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Author Ron Kness is no longer in the service.

Q: Can I use my Post 9/11 GI Bill to pay back my wife’s student loans?

A: For some reason, this question is coming up a lot lately. While it is possible to have both the GI Bill and Student Loan Repayment Program (SLRP) for two different qualifying periods of service, it is not possible to use the GI Bill to directly pay off your student loans let alone someone else’s. The reason – they are two separate programs managed by two separate agencies. SLRP is managed by the individual service branch offering the program, while the various GI Bills are administrated and managed by the Department of Veterans Affairs therefore different pots of money are involved.

Also, not all student loans qualify for SLRP, so your wife’s loans might not qualify for repayment anyway. Generally only Federally-backed loans qualify.

Author Ron Kness is no longer in the service.

Q: Hello, I just started using the benefits of my Post 9/11 GI Bill. I received a letter a few days ago regarding my BAH. I just recently started the Spring semester at my school last month in January. It is now February and I wanted to know when exactly I will receive payments on my housing allowance. In the letter I received, it stated that I will be receiving the monthly housing allowance every month, of the prior month that I am enrolled in the school. I am still awaiting my first payment of my housing allowance. I was told that you receive payment on the 1st of every month. I was wondering if there is an exact date that I can expect the housing allowance to show up in my account, or if the date and time of the payment varies. Please let me know any information that I need. Thank you very much. Very respectful.

A: What you were told is correct – but only after you receive the first payment, which can take 8 to 10 weeks. So if you started school in January, don’t expect to see any Post 9/11 GI Bill money until around the middle of March. If you haven’t received anything by then, call the VA.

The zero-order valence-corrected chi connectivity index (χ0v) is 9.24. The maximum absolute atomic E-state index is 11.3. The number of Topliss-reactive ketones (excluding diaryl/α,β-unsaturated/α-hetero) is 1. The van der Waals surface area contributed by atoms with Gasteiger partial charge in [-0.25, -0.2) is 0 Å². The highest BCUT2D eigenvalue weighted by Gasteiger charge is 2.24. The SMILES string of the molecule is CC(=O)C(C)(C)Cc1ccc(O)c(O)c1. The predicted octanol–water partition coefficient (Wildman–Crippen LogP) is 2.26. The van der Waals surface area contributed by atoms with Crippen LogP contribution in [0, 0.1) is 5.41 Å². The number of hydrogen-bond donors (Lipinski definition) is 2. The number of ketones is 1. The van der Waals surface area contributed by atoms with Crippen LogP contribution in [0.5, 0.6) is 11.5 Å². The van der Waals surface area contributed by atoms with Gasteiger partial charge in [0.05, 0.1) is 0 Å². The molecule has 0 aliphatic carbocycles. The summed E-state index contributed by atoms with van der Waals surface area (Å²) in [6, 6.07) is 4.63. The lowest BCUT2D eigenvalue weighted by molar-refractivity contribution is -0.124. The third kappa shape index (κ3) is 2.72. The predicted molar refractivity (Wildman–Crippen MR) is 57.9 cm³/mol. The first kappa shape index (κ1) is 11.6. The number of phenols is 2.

As far as when you should receive money, it should come during the first part of each month, but not necessarily the 1st of each month. And yes, what you receive will be for the previous month as the VA is always one month behind in paying. Once you start receiving money, you should see a deposit around the same time each month – at least within the span of a few days. Federal holidays and storm closures can affect the payment schedule like any other Federal agency.

Author Ron Kness is no longer in the service.

Q: My husband receives the Post 9/11 GI Bill benefits and has received them since September 2010. He was enrolled in school full-time for fall term, took winter term off and is now enrolled in spring term. He signed up for break pay and was told that everything was in and ok and he would receive his break pay on 2/1/11 direct deposit just like every month. So its 2/1/11 and we have nothing. How can we fix this? What happened? If it is just an error on their part, how quickly can it be corrected? Our family uses this money for exactly what it is supposed to be used for “housing” and our rent is due today! We need to get this corrected ASAP. Any advice would be appreciated.

A: First of all, nothing happens ASAP in the VA. It is a large machine that slowly grinds away and there isn’t any changing that, so I would start making some other financial arrangements and talk to your landlord today. See if he/she can delay your rent payment, so you have some time to arrange for some money.

The second thing is he may not be eligible for Post 9/11 GI Bill break pay. The rules state that to receive break pay, the “break” has to be 56 days or less and shorter that the length of the term both before and after the break. If your husband is going to school three terms per year, then he is most likely on the quarter term system. That means each term is approximately three months or 90 days in length. If he took a whole quarter off, then he is not authorized break pay because his break was over the 56-day limit and not shorter than the terms on either side of the break. So, the answer is more than likely he was not authorized break pay in the first place and that is why he has not, and will not, receive payment.

Lastly, you said “he signed up for break pay . . .” That part worries me as far as what he signed because if he was authorized break pay, he would automatically have received it unless he tells the VA he doesn’t want it. Some people decline break pay because it uses up entitlement and all the person gets out of it is the housing allowance. That same entitlement could be used during a school session and the person would get tuition and fees paid, along with the receiving the housing allowance and book stipend. It doesn’t sound like the person advising him understands the system and how it works.